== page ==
Diaper Rash

Diaper rash is one of the most common pediatric health issues. Nearly all children develop a rash or inflammation in their diaper area at some time, often during the first year of life. Most of these rashes are caused by contact with moisture and irritants found in urine and stool.

The steps outlined below should help an existing rash to heal. They are also good techniques for preventing rashes when your child has diarrhea, whether from a viral infection or as a side effect of antibiotic therapy.

  • Change diapers frequently and be sure the skin is completely dry before closing the new diaper. Wet skin is more easily penetrated by the irritating substances in stool and urine. It is also more easily damaged by chaffing of the diaper against the skin.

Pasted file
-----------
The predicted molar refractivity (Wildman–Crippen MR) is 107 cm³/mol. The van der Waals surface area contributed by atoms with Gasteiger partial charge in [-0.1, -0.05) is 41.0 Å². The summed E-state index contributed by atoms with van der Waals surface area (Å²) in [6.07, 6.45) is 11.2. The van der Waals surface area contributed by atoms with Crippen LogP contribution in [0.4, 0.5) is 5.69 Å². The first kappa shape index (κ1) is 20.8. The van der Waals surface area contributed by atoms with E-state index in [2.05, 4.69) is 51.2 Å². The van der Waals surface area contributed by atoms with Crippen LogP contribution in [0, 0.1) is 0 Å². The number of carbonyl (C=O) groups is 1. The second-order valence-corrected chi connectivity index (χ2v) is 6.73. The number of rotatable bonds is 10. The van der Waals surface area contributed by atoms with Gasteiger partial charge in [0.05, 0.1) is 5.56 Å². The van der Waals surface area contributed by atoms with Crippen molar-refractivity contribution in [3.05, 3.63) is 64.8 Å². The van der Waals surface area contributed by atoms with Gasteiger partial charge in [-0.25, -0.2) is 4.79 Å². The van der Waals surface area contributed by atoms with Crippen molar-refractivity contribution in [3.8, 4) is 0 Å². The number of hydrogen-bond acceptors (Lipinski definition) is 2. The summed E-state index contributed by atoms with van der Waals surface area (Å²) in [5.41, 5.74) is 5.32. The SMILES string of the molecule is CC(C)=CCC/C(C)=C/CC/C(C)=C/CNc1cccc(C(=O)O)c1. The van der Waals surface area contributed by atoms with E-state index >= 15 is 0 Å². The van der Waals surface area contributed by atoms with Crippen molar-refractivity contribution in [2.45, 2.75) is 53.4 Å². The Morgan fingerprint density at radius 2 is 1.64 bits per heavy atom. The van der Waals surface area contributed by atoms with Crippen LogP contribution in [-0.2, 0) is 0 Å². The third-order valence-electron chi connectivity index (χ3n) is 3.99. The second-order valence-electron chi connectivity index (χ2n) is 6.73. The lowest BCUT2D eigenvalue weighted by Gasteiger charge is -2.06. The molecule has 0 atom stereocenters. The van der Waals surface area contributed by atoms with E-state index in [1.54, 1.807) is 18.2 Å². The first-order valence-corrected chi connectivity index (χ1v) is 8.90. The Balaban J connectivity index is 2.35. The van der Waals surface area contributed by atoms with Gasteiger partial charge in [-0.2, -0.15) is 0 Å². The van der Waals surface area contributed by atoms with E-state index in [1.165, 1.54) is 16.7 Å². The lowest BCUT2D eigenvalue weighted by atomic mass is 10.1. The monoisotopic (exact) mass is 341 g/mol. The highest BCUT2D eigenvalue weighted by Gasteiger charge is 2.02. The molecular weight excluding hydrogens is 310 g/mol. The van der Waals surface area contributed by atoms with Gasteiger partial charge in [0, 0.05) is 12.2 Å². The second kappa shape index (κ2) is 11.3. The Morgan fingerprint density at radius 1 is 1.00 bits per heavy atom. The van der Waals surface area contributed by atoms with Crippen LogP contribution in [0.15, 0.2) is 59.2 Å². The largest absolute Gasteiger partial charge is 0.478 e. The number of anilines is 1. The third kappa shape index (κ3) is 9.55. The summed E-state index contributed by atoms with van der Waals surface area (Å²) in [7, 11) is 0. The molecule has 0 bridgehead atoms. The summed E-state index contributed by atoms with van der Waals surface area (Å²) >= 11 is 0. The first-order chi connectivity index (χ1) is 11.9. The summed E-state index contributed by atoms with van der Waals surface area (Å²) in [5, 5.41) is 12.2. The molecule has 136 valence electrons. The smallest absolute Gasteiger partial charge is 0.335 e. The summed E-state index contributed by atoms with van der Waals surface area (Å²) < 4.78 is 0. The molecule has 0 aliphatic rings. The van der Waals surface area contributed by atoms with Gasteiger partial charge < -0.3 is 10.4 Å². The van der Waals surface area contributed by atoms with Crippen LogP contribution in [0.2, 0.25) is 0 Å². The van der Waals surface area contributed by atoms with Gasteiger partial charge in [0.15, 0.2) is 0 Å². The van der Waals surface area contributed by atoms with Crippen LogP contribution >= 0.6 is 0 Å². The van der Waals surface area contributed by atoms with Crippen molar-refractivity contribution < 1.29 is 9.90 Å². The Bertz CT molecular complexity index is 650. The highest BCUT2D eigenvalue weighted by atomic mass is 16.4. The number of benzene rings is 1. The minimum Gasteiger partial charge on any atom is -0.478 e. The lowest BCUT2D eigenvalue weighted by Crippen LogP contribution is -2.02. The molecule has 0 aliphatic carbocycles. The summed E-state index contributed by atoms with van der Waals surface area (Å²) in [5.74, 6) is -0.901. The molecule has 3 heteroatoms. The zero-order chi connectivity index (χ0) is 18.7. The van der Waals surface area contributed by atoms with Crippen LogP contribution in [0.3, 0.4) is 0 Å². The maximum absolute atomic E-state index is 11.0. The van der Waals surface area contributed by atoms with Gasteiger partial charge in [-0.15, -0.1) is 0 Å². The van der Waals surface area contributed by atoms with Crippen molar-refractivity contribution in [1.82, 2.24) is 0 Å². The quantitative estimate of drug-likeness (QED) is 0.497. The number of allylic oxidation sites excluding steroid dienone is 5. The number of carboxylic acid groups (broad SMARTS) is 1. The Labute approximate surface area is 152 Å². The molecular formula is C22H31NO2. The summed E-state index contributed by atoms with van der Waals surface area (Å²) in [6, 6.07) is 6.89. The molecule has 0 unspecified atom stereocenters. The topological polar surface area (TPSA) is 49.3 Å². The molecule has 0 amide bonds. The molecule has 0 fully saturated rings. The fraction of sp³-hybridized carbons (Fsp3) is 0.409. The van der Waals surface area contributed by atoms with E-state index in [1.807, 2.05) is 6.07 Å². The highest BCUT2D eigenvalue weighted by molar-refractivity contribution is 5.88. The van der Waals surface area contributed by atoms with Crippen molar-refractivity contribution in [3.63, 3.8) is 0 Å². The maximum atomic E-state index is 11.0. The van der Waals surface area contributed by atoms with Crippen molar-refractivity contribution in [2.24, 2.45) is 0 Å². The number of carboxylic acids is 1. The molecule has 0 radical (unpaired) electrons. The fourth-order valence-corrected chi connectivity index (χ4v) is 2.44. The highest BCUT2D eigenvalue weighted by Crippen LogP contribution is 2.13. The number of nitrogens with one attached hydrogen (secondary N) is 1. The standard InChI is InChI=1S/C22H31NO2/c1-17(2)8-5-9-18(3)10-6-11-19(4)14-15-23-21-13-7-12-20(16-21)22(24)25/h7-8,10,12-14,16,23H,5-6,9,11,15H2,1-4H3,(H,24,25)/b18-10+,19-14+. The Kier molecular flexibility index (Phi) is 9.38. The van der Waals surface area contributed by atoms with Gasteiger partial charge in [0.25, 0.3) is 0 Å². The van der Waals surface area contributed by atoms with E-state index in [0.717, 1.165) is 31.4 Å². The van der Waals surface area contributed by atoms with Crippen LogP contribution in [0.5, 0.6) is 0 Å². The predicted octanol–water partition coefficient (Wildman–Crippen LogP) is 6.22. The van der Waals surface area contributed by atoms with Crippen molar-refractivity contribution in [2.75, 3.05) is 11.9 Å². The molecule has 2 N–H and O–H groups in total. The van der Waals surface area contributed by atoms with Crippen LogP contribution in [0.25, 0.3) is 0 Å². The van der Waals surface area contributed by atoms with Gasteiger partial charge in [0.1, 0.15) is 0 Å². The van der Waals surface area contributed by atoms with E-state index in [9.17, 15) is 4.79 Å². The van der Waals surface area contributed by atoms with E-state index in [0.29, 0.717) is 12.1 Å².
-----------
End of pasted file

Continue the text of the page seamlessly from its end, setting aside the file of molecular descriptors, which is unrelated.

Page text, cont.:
• Clean the skin gently with water. Avoiding the chemicals in store-bought wipes can help rashes to heal more quickly. Instead, use soft paper towels or washcloths moistened with water (these can be stored in air-tight bags for travel). Clean the skin with a light patting motion. Brief soaks in the sink or tub provide another way to cleanse without rubbing the irritated skin. You might also try using a squirt bottle filled with water.
  • Leave the area open to air. During naps and any other time that is practical, expose the skin to air by placing your child on a towel without a diaper. While this may be the most challenging suggestion to implement, it may also be the most helpful.
  • Use a diaper cream. The main purpose of these creams is to provide a barrier between the baby’s skin and urine/stool. Zinc oxide creams are the best (brand names include Desitin and Balmex) but creams made from petroleum jelly are also acceptable (brand names include Vaseline and A&D Ointment). Do NOT use powders or cornstarch as these have been shown to cause breathing problems when inhaled by some infants.

If you have followed these steps for 3-4 days and the rash is not improving, your child should be seen by a doctor. It is possible that the skin has become infected with yeast or bacteria and that a prescription will be required to clear the rash.